Wool prices in the world’s dominant exporter, Australia, are plunging after Chinese mills closed their order books, with buyers citing an escalation in the U.S.-Sino trade war, reports Trend referring to Reuters.
Some wool grade prices fell up to 7 percent at one of the country’s main auctions on Wednesday, traders told Reuters at the sale in the Sydney suburb of Yennora. Those same grades — popular with Chinese garment-makers — fell by double-digits a week ago.
“Last week fell heavily and it certainly will continue this week; there’s just no confidence and no business,” said Scott Sealy, a trader at Australian Merino Exports, which exports large quantities to China.
The price action is another sign of the Sino-U.S. trade war spilling over to third parties such as Australia, which controls 90 percent of global fine-wool exports.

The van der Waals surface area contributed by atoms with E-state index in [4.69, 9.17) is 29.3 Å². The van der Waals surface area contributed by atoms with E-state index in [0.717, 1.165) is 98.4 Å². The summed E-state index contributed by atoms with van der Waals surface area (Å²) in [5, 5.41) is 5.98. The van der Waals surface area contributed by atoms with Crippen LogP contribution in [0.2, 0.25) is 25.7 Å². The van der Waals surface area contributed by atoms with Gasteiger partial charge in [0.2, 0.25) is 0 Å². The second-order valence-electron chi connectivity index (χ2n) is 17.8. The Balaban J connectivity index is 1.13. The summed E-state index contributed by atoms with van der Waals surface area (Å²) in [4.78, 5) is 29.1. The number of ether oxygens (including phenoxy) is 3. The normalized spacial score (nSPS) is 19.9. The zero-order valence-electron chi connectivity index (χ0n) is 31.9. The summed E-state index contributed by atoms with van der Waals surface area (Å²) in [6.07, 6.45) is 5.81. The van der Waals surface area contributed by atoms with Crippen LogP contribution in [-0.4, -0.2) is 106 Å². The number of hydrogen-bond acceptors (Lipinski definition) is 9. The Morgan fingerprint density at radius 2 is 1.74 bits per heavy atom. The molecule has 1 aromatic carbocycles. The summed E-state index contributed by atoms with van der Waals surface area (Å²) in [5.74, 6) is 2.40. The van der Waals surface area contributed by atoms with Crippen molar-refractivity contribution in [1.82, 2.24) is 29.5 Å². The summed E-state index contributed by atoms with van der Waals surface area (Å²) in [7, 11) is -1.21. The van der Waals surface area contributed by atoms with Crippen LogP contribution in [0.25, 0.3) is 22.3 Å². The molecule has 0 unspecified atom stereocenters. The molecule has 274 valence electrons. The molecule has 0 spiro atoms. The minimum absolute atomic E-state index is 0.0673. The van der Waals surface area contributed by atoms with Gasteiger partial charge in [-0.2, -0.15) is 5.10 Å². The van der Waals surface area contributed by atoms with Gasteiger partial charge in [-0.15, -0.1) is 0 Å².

Demand, once driven by Italian garment makers, now tends to be set by Chinese wool mills who took about two-thirds of the industry’s A$3.2 billion ($2.2 billion) in exports last financial year, according to government figures.
This week’s official wool price results won’t be known until the end of the week when results from all major selling centers are in. But the benchmark price for fine Australian merino wool was already down more than 20% from last year’s high of $21.16/kg coming into this week’s auctions.